I backed The Brainwashing of My Dad when it was a Kickstarter project for pretty much the same reason that the filmmaker decided to make the film at all: A family member’s personality had radically changed, and we couldn’t understand why. And in many ways, this is exactly the documentary you should be watching on the 4th of July.
In both cases, the family member changed from a moderate or liberal and kind point of view to one that spouted venom and anger from a very conservative point of view. It was almost as if their whole personality changed, mystifying and hurting those around them.
The Brainwashing of My Dad uses the very personal story of Jen Senko’s father as a touchstone to explore and understand a very radical change in the media in the United States. Spoilers: It’s been deliberately and concertedly changed by right-wing political groups. Not only have they changed how the media – including the news – is presented, not only have they changed the way we think about the media and the news (and not for the better), but they’ve done so in a way that is self-reinforcing.
This kind of effect is seen elsewhere (and I’m getting more technical than the film does, which is a good thing) in politics, surveys, and even the world of advertisement. Once someone has made their mind up about something, it becomes extremely difficult to change their mind. Our minds have a very bad habit of immediately dismissing or discarding information that challenges our pre-decided notions.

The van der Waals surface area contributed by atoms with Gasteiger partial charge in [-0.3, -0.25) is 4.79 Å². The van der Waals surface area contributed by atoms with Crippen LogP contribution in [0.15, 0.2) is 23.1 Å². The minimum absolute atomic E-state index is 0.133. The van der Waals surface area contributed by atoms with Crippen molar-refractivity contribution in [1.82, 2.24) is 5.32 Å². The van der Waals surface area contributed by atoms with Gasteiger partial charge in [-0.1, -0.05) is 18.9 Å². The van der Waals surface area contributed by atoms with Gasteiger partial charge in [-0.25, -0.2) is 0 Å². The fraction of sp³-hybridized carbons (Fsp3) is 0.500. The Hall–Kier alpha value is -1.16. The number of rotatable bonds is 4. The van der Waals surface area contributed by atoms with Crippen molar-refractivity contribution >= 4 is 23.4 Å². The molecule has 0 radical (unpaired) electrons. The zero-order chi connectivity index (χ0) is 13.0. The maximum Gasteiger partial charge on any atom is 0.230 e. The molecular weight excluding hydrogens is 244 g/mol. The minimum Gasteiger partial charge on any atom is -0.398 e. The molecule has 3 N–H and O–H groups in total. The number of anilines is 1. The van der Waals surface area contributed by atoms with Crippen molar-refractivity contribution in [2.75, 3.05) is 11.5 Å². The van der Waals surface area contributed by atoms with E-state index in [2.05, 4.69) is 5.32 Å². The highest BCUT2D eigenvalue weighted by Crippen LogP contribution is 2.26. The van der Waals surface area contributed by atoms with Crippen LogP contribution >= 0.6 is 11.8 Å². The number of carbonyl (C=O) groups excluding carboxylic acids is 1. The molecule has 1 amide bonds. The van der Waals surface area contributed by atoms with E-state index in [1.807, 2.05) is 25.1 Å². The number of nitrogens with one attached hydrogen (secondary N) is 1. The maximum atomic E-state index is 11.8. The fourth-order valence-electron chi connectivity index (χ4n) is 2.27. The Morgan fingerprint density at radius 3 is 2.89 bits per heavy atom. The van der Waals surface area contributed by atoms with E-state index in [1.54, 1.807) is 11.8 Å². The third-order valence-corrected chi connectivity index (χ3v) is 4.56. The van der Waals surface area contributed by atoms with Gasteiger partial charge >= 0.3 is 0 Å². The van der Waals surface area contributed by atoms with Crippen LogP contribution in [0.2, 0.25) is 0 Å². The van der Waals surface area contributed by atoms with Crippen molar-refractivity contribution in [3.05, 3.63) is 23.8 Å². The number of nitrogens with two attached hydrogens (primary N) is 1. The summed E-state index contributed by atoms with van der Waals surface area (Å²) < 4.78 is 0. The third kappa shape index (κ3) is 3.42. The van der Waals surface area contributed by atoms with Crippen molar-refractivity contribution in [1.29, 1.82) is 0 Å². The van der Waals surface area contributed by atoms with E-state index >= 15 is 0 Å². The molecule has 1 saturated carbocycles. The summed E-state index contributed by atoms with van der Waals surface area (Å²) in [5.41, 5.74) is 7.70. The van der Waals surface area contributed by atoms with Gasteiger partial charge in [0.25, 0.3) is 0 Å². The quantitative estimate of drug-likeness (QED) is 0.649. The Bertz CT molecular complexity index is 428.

Questioning your own decisions and thoughts is something that requires both deliberate self-awareness and a willingness to let go of one’s own ego. The current media culture- and particularly on the political right – reassures people that they’re correct, tells them they don’t have to question themselves, and even pre-dismisses any other form of media for you.
Whether we like it or not, our brains tend to go with the option that requires the least amount of effort, unless we deliberately and mindfully examine our own actions.
The Brainwashing of My Dad is a great overview of not only the concerted right-wing media takeover, but a personal story demonstrating the tragedy of losing a loved one to Rush Limbaugh. You can find the video at thebrainwashingofmydad.com.